An interesting data point: A stunning percentage of those young people without children now never intend to have them. In fact one relatively recent survey found the number was as high as one third.
The most-common reason cited? Its too expensive.
Now you can try to point to this as some sort of selfishness but that's a dodge on the real issue: You, that is us older people, made it too expensive.
Specifically homes and medical care are two places where all the "older people" cheer; we get the "best" but the next can't buy it at all. Our federal government tries to interfere in both markets and allows blatantly illegal activity when it comes to medical care, specifically as relates to price fixing, which has been a felony for over 100 years. Nobody cares and nobody will prosecute. Since all criminal offenses in the United States are "the people .v. whoever" -- that is, there's no right of private prosecution as there is with a lawsuit, it never ends since nobody goes to jail and in fact there is a formal government policy not to indict large corporations for felony criminal acts (which could debar them permanently from government and some private activity) after Arthur Anderson.
Health care has gone from about 4% to 20% of our domestic output; that is, it has multiplied in price by five. Just having a child is expensive, never mind the near-inevitable little thing here and there. Your kid breaking a leg playing a sport could bankrupt you in this country, and God forbid said child contracts a serious childhood disease such as Leukemia.
Then there's the always-required housing. One or more kids means more bedrooms, of course; at least one more. When a one-bedroom apartment runs $12,000 a year exactly how am I supposed to pay for that if I don't make at least $40,000 annually? Oh, we'll just "subsidize" that you say? Uh, no you won't because all that does is force the price even higher by throwing printed government credit at it, since the government refuses to tax what it spends first.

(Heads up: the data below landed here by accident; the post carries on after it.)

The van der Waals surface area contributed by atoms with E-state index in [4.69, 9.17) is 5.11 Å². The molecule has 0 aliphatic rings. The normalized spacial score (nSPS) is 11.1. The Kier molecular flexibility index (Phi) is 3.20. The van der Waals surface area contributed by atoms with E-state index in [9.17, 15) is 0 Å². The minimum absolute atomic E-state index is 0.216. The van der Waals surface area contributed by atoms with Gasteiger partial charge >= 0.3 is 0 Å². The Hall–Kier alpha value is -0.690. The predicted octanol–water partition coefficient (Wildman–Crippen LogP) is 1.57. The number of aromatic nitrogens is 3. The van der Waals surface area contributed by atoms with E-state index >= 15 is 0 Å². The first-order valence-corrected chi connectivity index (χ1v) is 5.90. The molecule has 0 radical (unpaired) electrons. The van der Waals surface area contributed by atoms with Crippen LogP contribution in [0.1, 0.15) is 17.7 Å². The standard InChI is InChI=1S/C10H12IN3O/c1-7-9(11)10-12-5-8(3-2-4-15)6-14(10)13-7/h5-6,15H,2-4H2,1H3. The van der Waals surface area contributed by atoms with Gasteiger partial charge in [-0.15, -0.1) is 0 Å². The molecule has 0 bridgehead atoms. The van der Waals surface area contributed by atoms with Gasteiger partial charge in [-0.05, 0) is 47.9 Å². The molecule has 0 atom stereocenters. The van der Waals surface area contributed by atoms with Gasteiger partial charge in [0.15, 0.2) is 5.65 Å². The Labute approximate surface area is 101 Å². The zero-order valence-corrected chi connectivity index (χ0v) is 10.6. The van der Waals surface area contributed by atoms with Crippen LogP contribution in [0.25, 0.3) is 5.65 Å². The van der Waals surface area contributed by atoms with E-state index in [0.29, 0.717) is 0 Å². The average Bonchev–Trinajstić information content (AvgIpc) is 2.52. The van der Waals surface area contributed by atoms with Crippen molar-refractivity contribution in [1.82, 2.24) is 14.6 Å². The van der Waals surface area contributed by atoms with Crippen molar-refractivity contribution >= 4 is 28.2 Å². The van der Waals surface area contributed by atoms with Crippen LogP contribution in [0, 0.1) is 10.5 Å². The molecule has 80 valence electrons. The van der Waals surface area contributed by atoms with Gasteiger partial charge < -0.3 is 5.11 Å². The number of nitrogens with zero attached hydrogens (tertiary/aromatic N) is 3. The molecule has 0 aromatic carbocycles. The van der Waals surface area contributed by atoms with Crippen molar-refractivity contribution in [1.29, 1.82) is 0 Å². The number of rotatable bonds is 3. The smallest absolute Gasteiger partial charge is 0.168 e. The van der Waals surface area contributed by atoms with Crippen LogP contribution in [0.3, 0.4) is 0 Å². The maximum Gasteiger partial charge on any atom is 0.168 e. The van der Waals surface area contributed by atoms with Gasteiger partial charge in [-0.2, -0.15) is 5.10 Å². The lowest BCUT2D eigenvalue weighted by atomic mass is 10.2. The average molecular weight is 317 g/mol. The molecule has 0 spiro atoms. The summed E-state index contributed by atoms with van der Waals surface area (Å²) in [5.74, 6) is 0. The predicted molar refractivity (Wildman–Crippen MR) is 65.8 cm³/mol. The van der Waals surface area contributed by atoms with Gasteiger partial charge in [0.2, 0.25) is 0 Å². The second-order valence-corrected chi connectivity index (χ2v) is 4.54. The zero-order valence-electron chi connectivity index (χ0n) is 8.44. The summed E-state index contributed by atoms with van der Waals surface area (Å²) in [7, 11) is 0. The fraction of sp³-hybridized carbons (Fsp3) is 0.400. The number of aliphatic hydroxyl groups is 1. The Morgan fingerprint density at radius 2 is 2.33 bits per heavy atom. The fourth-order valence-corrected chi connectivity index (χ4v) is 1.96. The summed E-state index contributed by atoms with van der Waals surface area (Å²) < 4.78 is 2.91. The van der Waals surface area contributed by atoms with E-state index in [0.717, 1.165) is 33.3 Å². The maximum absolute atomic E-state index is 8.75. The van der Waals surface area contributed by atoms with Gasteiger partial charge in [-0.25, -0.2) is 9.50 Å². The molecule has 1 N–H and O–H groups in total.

The last two years have made clear what all the credit emission does: Food, anyone? And kids are hungry, especially teens. I had one; she was a vacuum cleaner in the fridge and pantry and boys are worse. That's normal. How are you going to pay for it?
Of course nobody seems to think this is a problem, not even Jerome Powell at The Fed, who is saying that he has "the tools" to make inflation come down to 2%. Eventually. Note that what he didn't say is that he will tighten credit until the price of houses returns to what it was before the 2006-2007 bubble, which was in fact still ridiculously expensive in terms of average wages which is why the bubble happened in the first place -- people running up the price by using hinky financial engineering.
No, importing millions of people from other lands, most with no skills, will not fix this. They come here with no skills but a willingness to pop out some kids -- which makes it worse. That's basic economics: No skills means low or no wages but demand for goods and services which of course makes the price go up even more.
Down this road lies social and economic collapse folks. Oh, you may think the Nasdaq at 12,000 is good, or the DOW at 34,000, or your so-called "middle-class house" at $500,000.
Two people earning $30,000 a year can't afford to buy said house; that middle-class house has to cost about $150,000-180,000, not $500k, and it can't come with a $5,000 property tax bill every year either -- that has to be $1,000!
Or..... you can have a third of the current generation of those of child-bearing and siring age decide to give you the finger, and when you get older and wish to retire you will get a surprise in another five or ten years: There's nobody to wipe your butt and take care of you because the only young people are those with no skills, no contribution to the goods and services output of the nation but they have been told they're entitled to shelter, food and medical care without having to pay for any of it by going to work first.